It’s not particularly a happy memory, the first time I lost my camera. A decade ago, I travelled to Manali for the first time with friends. On my way to Delhi’s famous Inter State Bus Terminus (ISBT), Kashmere Gate I lost my 3-day old camera. The next 12 hours to Manali were torturous and I wept soullessly. While our stay in Manali was only 3 or 4 days short, I remember very few moments from it. In retrospection, I feel like it was a vacation I took to get over a heartbreak. Nothing impressed me about the beautiful hill station of Himachal Pradesh and all I wanted to do was sleep.
There are many theories related to travelling. Some of them being that it sets us free, that it broadens our horizon, that it makes us aware of other cultures and even that it makes us better and happier people. Honestly, I have met people who have travelled across the world and have none of these qualities or embodied any of these theories. Because truth is that travelling does none of this. It solely lies in the nature of the traveller.
In my first visit to Manali, I was so consumed by my loss that I didn’t comprehend a simple fact of life that ‘I will never be here again.’ Likewise, I have met so many travellers who travel to destinations and take back absolutely nothing from the experience or worse, come back with petty complaints and negative feedback. I will not delve into the popular tourist vs. traveller argument. I have always felt strongly against it because I feel that both are incomplete without each other. Fortunately, I quickly learnt from my dissatisfied Manali experience and travelled many more times to make up for my miss.
Hence it didn’t come as a surprise to many when I chose the Himalayan hill station as a quick stopover during my first solo trip in 2013. Because my consecutive memories of happiness associated with the place made me feel comfortable and safe.
As we all know that travel makes us happy. There have been numerous surveys and studies on this and we have experienced it countless times ourselves. Whether my travel is in the initial stages of planning, or while I’m sitting in a quiet unknown place staring at the trees or when I find my food during my trek—all constitute to my happiness. But how often have we travelled because we are happy people and we want to share that joy with others?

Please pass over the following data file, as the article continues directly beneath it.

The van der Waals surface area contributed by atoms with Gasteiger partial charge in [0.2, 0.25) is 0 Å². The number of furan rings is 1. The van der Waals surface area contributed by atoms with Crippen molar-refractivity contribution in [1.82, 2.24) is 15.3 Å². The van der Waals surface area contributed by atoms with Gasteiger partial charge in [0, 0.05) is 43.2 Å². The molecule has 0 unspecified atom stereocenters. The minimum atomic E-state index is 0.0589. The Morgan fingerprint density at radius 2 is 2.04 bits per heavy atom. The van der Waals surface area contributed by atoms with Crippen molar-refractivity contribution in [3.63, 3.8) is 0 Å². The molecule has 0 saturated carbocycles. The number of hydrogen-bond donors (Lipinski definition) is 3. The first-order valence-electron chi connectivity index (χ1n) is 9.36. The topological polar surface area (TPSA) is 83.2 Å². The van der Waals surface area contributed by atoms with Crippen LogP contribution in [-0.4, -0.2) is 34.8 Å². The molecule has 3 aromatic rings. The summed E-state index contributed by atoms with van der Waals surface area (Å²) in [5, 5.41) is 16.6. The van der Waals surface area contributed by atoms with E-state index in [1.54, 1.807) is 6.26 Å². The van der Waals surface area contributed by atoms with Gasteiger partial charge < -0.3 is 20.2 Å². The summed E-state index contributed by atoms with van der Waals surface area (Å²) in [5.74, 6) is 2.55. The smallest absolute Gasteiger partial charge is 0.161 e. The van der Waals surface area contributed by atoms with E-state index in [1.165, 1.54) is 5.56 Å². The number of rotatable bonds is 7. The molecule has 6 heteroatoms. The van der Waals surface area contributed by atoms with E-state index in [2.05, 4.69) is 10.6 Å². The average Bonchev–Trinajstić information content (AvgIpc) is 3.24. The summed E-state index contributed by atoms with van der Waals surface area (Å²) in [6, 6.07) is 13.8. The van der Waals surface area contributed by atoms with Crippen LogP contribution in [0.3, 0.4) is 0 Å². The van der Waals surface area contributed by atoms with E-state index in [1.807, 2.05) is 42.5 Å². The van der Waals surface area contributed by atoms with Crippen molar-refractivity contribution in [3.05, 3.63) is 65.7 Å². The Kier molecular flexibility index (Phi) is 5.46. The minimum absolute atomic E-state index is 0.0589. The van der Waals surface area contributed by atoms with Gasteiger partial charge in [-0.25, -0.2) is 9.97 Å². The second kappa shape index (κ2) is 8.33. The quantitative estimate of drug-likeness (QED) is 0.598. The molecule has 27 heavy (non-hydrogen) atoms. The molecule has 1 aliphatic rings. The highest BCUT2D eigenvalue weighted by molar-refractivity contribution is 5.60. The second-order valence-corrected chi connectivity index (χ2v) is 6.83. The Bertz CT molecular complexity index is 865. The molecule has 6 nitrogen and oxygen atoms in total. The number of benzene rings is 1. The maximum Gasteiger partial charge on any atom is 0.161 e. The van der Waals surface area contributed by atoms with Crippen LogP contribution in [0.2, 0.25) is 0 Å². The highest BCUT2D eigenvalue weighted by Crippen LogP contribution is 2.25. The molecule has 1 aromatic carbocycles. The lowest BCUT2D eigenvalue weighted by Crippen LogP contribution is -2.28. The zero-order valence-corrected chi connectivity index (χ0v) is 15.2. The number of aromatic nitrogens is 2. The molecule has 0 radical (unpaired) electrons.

The world and the different cultures aren’t meant to contribute to our every day pleasantness or create favourable memories for us. We have to do it ourselves. It is a different perspective but it is true. Sure, we travel to occasionally help ourselves from depression or distress, but I highly doubt that that will be a smooth process for a pessimistic individual. So it would be safe to say that if I chose to associate Manali and my loss, it would remain a gloomy destination for me. However, because I have chosen to recreate memories in the place and the people, I suppose I have allowed my optimistic self to get the better of me.
Perhaps, just like we travel to lose ourselves and get acquainted with other cultures; our interaction with them should also enrich their lives. Travelling is seldom a one-sided relationship. But how many of us have actually given or contributed to those lives we’ve met during our travels?
Happiness is infectious and it definitely shows when we associate with others. Every time I have met someone I try and spread this positivity because as a traveller, I need to give back to the people of the land. Even though that seems like an impossible task in its entirety (since I’m continuously learning from all these friends I have met on the road), I try in my own way. Whether it means listening to their stories, following their culture or just sharing a good joke with them, I try and express my gratitude. Because travelling isn’t selfish. And no matter where we go, we’re always coming from somewhere. And as travellers, we ought to be the messengers of happiness than recipients.
How do you give back?